AUSTIN -- They're tiny devices that basically talk to your spinal cord. Spinal cord stimulators have been around for decades. But only within the last ten years have technological advancements turned them into viable pain treatment.
"I'm 72 years old, and I believe this extended my life," said Les Short, a Kyle resident who's put up with chronic back and leg pain for the last several years.
Short sits near the same type of 200 pound stone blocks he used to move around as a stone mason.
"Then when you get old it catches up with you," said Short.
It caught up to Short in the form of constant pain in his lower back and knees.
"The pain was so severe I could be walking and fall," he said. "Like the doctor told me, one of those falls could actually kill you, so it was a wake-up call."
When pain medication and therapy failed to provide any significant relief, Doctor Brannon Frank with Austin Pain Associates recommended the Boston Scientific Spinal Cord Stimulator.
"The spinal cord stimulator blocks pain signals before they get to the brain," said Frank, who is a board certified anesthesiologist and pain management specialist.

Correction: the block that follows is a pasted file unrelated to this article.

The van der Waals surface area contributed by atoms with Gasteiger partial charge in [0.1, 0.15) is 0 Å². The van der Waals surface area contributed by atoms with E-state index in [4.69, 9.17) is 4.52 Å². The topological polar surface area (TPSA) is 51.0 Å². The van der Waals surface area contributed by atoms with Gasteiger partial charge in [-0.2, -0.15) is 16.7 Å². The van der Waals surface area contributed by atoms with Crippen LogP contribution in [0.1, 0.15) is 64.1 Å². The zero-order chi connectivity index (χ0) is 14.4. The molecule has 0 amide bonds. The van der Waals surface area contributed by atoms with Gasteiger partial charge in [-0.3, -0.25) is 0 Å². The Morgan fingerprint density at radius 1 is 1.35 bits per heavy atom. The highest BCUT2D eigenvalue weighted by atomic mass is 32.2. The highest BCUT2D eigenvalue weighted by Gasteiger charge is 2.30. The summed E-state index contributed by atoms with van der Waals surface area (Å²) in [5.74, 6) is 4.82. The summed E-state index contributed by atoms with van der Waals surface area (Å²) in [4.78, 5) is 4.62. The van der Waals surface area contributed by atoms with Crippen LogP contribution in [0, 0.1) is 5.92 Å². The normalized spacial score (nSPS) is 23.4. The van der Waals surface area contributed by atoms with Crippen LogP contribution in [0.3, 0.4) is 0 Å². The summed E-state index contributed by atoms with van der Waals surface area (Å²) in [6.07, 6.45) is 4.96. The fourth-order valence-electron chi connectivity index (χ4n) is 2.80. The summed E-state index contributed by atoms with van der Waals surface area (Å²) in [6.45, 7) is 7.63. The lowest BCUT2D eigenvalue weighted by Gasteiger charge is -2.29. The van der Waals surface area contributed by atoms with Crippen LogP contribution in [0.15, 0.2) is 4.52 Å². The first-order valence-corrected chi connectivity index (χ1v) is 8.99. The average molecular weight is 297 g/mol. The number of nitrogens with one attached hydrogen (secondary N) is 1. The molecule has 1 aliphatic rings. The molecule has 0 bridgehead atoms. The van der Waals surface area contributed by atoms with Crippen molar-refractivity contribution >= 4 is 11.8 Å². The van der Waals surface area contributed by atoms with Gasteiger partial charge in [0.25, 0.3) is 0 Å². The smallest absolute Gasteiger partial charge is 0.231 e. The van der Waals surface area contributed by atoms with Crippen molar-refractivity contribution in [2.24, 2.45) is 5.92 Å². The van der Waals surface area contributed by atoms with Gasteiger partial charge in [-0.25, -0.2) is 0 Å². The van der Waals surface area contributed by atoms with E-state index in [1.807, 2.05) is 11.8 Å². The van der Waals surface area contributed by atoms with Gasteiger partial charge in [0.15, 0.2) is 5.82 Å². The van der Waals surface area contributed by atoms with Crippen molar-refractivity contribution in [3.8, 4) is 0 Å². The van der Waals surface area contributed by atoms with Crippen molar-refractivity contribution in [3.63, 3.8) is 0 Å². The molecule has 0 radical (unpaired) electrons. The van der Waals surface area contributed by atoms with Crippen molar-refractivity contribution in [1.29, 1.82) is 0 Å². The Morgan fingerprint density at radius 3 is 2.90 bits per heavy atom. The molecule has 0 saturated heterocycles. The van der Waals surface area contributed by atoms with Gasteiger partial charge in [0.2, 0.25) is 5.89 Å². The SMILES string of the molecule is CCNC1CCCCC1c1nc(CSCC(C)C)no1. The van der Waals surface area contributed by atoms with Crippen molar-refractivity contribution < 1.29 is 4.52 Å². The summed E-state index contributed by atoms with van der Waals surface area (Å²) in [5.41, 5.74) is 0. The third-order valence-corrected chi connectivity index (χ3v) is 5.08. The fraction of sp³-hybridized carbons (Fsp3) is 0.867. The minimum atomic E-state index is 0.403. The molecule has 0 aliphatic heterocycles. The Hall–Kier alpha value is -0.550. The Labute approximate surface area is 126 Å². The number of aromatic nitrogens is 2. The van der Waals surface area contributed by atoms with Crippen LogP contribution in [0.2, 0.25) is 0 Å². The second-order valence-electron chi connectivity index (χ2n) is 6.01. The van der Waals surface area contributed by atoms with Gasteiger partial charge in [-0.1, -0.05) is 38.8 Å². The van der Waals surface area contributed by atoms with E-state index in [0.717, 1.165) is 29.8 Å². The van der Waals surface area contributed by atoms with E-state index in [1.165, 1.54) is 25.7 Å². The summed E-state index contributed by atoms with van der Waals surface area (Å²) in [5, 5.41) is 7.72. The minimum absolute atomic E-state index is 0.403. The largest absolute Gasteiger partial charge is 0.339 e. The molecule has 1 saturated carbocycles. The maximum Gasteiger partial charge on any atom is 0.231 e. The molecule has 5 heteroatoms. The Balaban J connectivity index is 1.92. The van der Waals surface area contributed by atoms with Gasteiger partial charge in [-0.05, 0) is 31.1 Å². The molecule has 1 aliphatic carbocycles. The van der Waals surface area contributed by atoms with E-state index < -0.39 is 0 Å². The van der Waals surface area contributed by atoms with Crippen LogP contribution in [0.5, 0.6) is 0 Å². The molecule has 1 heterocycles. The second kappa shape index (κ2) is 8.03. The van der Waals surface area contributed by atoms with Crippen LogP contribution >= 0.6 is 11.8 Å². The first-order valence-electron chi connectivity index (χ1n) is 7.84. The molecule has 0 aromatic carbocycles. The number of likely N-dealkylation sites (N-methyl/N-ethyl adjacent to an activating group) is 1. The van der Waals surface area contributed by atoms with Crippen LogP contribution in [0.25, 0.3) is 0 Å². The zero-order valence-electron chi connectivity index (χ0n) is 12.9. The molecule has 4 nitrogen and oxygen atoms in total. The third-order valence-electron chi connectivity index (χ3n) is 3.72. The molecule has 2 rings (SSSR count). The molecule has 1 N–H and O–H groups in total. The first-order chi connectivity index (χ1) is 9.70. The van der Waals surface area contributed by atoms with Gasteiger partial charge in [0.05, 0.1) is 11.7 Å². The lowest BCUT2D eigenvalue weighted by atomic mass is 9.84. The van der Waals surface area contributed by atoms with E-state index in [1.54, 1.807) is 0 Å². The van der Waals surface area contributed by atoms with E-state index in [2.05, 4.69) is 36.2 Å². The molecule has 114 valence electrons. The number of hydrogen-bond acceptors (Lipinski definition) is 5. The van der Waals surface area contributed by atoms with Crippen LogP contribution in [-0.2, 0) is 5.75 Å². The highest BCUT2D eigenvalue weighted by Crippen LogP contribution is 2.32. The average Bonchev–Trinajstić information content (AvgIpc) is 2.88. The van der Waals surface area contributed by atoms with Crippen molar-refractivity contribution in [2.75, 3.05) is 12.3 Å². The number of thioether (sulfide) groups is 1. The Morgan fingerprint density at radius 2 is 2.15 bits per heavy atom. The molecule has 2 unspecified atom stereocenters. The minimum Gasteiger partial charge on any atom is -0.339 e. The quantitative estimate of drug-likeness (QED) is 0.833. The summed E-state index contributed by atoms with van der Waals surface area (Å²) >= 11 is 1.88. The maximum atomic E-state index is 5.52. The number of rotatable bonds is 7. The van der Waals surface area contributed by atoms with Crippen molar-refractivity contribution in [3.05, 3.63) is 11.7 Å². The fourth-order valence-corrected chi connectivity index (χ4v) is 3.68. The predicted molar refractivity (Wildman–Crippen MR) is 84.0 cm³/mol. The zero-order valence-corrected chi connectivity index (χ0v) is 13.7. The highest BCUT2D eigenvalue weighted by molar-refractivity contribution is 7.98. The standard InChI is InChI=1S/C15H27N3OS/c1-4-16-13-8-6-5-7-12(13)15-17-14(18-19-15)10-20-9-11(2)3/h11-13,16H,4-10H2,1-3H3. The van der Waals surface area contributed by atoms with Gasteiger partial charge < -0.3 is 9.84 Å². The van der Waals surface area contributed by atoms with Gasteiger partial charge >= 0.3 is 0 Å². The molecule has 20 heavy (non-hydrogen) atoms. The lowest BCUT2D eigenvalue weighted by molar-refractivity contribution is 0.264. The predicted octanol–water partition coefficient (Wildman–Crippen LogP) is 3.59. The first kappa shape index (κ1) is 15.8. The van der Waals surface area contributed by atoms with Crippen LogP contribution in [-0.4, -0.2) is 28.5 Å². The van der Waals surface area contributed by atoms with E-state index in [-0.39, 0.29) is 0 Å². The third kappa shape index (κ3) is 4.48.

Nerves send a signal to your spinal cord, which is then relayed to your brain that you're hurting.
"So what this does is intercepts the signal on the way -- scrambles it and by the time it gets to your brain your brain thinks it's got a soothing, tingling sensation in the area that you normally have pain," said Frank.
Doctors implant a pacemaker sized battery attached to a wire to stimulate an area of the spinal cord. A tiny remote control allows patients to increase or decrease the stimulation from the spinal cord stimulator. It also allows them to direct the stimulation to the areas where they need it most.
"I think it's a fantastic treatment for patients who are suffering on a daily basis from pain," said Frank.
Short agrees. He got his spinal cord stimulator in June and says for the first time in almost a decade, he can sleep and go about his daily routine without constant pain.
"For me it's a new lease on life," said Short. "I can actually walk down to the mailbox now and walk back without hurting. I can go up and down the stairs at my house without hurting."
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